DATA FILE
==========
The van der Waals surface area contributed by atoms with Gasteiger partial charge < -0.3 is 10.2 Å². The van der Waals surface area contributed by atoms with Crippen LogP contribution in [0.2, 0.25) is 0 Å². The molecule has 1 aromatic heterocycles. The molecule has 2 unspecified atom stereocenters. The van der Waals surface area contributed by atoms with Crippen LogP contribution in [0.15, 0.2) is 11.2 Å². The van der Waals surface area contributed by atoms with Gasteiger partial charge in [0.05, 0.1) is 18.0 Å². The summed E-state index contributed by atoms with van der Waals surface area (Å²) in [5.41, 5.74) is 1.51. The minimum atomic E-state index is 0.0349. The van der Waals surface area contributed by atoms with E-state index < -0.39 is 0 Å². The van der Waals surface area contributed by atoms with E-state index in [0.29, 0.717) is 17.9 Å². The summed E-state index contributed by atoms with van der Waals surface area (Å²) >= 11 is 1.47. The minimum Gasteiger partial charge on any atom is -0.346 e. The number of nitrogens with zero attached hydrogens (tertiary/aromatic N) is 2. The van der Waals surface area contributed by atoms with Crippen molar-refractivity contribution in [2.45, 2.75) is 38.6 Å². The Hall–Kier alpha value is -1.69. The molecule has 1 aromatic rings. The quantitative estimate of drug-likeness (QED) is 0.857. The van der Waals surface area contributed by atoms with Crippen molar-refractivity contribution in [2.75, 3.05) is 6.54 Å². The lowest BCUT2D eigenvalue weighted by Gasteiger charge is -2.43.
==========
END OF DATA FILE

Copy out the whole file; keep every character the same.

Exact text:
The van der Waals surface area contributed by atoms with Gasteiger partial charge < -0.3 is 10.2 Å². The van der Waals surface area contributed by atoms with Crippen LogP contribution in [0.2, 0.25) is 0 Å². The molecule has 1 aromatic heterocycles. The molecule has 2 unspecified atom stereocenters. The van der Waals surface area contributed by atoms with Crippen LogP contribution in [0.15, 0.2) is 11.2 Å². The van der Waals surface area contributed by atoms with Gasteiger partial charge in [0.05, 0.1) is 18.0 Å². The summed E-state index contributed by atoms with van der Waals surface area (Å²) in [5.41, 5.74) is 1.51. The minimum atomic E-state index is 0.0349. The van der Waals surface area contributed by atoms with E-state index < -0.39 is 0 Å². The van der Waals surface area contributed by atoms with E-state index in [0.29, 0.717) is 17.9 Å². The summed E-state index contributed by atoms with van der Waals surface area (Å²) >= 11 is 1.47. The minimum Gasteiger partial charge on any atom is -0.346 e. The number of nitrogens with zero attached hydrogens (tertiary/aromatic N) is 2. The van der Waals surface area contributed by atoms with Crippen molar-refractivity contribution in [2.45, 2.75) is 38.6 Å². The Hall–Kier alpha value is -1.69. The molecule has 1 aromatic rings. The quantitative estimate of drug-likeness (QED) is 0.857. The van der Waals surface area contributed by atoms with Crippen molar-refractivity contribution in [2.75, 3.05) is 6.54 Å². The lowest BCUT2D eigenvalue weighted by Gasteiger charge is -2.43.